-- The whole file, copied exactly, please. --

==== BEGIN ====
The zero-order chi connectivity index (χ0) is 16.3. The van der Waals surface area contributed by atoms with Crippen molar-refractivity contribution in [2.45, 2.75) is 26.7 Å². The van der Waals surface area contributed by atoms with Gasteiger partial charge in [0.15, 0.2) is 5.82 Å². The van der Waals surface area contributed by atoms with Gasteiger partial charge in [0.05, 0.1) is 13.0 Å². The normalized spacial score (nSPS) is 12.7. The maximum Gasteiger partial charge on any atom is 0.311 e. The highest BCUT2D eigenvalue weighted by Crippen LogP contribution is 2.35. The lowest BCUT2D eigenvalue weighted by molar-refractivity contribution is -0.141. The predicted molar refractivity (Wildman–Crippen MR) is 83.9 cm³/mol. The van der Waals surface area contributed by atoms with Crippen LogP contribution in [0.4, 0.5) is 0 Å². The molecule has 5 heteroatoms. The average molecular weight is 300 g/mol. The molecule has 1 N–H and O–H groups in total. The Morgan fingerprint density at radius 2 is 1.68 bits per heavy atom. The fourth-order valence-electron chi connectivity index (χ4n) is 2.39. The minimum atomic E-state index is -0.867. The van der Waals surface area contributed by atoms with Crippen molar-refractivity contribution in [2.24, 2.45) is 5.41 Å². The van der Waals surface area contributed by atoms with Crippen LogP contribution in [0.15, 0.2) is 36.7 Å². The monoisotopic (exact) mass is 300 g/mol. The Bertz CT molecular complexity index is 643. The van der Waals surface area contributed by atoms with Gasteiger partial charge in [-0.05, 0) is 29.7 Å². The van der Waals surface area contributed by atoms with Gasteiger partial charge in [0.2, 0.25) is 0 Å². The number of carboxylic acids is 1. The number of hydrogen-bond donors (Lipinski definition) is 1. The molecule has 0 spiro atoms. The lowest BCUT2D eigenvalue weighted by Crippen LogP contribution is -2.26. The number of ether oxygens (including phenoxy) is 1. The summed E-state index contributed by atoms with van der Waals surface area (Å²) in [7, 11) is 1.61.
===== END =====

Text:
The zero-order chi connectivity index (χ0) is 16.3. The van der Waals surface area contributed by atoms with Crippen molar-refractivity contribution in [2.45, 2.75) is 26.7 Å². The van der Waals surface area contributed by atoms with Gasteiger partial charge in [0.15, 0.2) is 5.82 Å². The van der Waals surface area contributed by atoms with Gasteiger partial charge in [0.05, 0.1) is 13.0 Å². The normalized spacial score (nSPS) is 12.7. The maximum Gasteiger partial charge on any atom is 0.311 e. The highest BCUT2D eigenvalue weighted by Crippen LogP contribution is 2.35. The lowest BCUT2D eigenvalue weighted by molar-refractivity contribution is -0.141. The predicted molar refractivity (Wildman–Crippen MR) is 83.9 cm³/mol. The van der Waals surface area contributed by atoms with Crippen LogP contribution in [0.4, 0.5) is 0 Å². The molecule has 5 heteroatoms. The average molecular weight is 300 g/mol. The molecule has 1 N–H and O–H groups in total. The Morgan fingerprint density at radius 2 is 1.68 bits per heavy atom. The fourth-order valence-electron chi connectivity index (χ4n) is 2.39. The minimum atomic E-state index is -0.867. The van der Waals surface area contributed by atoms with Crippen molar-refractivity contribution in [2.24, 2.45) is 5.41 Å². The van der Waals surface area contributed by atoms with Crippen LogP contribution in [0.15, 0.2) is 36.7 Å². The monoisotopic (exact) mass is 300 g/mol. The Bertz CT molecular complexity index is 643. The van der Waals surface area contributed by atoms with Gasteiger partial charge in [-0.05, 0) is 29.7 Å². The van der Waals surface area contributed by atoms with Gasteiger partial charge in [0.2, 0.25) is 0 Å². The number of carboxylic acids is 1. The number of hydrogen-bond donors (Lipinski definition) is 1. The molecule has 0 spiro atoms. The lowest BCUT2D eigenvalue weighted by Crippen LogP contribution is -2.26. The number of ether oxygens (including phenoxy) is 1. The summed E-state index contributed by atoms with van der Waals surface area (Å²) in [7, 11) is 1.61.